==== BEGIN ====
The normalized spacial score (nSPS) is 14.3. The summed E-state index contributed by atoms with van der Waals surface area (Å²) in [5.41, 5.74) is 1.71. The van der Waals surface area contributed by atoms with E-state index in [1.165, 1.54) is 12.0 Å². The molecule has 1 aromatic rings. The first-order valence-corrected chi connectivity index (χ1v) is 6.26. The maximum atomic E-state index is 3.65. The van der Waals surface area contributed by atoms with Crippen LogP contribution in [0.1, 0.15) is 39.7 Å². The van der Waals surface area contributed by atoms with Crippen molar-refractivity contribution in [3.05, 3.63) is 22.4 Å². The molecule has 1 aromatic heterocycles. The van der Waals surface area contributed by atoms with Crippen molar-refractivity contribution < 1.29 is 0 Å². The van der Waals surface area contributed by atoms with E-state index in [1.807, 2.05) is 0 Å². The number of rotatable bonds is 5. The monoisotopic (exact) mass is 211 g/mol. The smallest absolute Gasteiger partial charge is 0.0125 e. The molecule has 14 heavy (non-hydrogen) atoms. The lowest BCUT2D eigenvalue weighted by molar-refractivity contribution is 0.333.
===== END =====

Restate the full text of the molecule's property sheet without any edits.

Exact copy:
The normalized spacial score (nSPS) is 14.3. The summed E-state index contributed by atoms with van der Waals surface area (Å²) in [5.41, 5.74) is 1.71. The van der Waals surface area contributed by atoms with E-state index in [1.165, 1.54) is 12.0 Å². The molecule has 1 aromatic rings. The first-order valence-corrected chi connectivity index (χ1v) is 6.26. The maximum atomic E-state index is 3.65. The van der Waals surface area contributed by atoms with Crippen LogP contribution in [0.1, 0.15) is 39.7 Å². The van der Waals surface area contributed by atoms with Crippen molar-refractivity contribution in [3.05, 3.63) is 22.4 Å². The molecule has 1 aromatic heterocycles. The van der Waals surface area contributed by atoms with Crippen molar-refractivity contribution < 1.29 is 0 Å². The van der Waals surface area contributed by atoms with E-state index in [1.807, 2.05) is 0 Å². The number of rotatable bonds is 5. The monoisotopic (exact) mass is 211 g/mol. The smallest absolute Gasteiger partial charge is 0.0125 e. The molecule has 14 heavy (non-hydrogen) atoms. The lowest BCUT2D eigenvalue weighted by molar-refractivity contribution is 0.333.